The Copernicus Institute of Sustainable Development, Utrecht University, the Netherlands and Deloitte have jointly carried out research on barriers to the Circular Economy (CE) in the European Union. For this research, a survey with 153 businesses, 55 government officials and expert interviews with forty-seven thought leaders on the circular economy from businesses, governments, academia and NGOs have been carried out. Two types of barriers emerged as main barriers.
Firstly, there are the cultural barriers of lacking consumer interest and awareness as well as a hesitant company culture. This finding is at odds with claims that the circular economy concept is hyped; rather, the concept may be a niche discussion among sustainable development professionals.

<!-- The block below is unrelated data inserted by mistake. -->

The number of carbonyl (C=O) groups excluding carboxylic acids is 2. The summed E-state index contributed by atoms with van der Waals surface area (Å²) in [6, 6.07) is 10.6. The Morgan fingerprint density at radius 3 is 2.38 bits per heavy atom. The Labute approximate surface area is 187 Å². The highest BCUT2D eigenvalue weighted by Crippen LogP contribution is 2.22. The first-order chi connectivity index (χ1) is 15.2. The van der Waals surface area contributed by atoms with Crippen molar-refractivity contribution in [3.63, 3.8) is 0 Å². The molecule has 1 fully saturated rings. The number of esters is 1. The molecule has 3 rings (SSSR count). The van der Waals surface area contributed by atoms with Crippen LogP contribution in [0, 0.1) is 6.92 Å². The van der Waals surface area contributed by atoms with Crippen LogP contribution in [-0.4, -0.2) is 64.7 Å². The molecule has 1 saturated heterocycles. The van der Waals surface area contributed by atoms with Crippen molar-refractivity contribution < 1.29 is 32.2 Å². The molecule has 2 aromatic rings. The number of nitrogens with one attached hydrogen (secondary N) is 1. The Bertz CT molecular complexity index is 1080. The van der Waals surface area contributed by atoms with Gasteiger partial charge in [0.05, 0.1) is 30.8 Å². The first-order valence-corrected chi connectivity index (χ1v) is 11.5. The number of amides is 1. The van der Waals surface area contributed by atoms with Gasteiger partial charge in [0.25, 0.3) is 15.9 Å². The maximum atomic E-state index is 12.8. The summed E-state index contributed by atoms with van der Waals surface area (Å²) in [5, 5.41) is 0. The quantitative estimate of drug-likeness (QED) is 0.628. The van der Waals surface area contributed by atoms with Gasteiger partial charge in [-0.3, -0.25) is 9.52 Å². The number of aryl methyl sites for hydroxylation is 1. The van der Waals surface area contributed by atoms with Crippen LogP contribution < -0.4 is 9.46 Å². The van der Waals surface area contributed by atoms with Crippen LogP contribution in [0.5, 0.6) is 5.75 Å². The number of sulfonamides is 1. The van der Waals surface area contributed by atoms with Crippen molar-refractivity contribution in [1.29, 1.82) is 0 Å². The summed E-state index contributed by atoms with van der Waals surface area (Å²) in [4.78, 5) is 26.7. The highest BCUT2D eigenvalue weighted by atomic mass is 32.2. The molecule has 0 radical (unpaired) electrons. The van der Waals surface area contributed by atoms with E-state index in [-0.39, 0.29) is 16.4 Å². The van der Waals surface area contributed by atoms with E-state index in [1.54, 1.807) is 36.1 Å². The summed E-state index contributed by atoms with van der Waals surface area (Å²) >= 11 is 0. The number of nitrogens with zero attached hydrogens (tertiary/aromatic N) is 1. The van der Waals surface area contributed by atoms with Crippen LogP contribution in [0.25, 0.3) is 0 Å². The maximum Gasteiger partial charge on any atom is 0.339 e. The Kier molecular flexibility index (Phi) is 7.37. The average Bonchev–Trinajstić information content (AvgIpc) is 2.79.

Secondly, market barriers emerged as a core category of barriers, particularly low virgin material prices and high upfront investments costs for circular business models.
Government intervention might be needed to overcome the market barriers which then may also help to overcome cultural barriers. Cultural barriers do also need to be overcome by circular start-ups. And, even though there is still no circular startup that has made global headlines, this may change soon.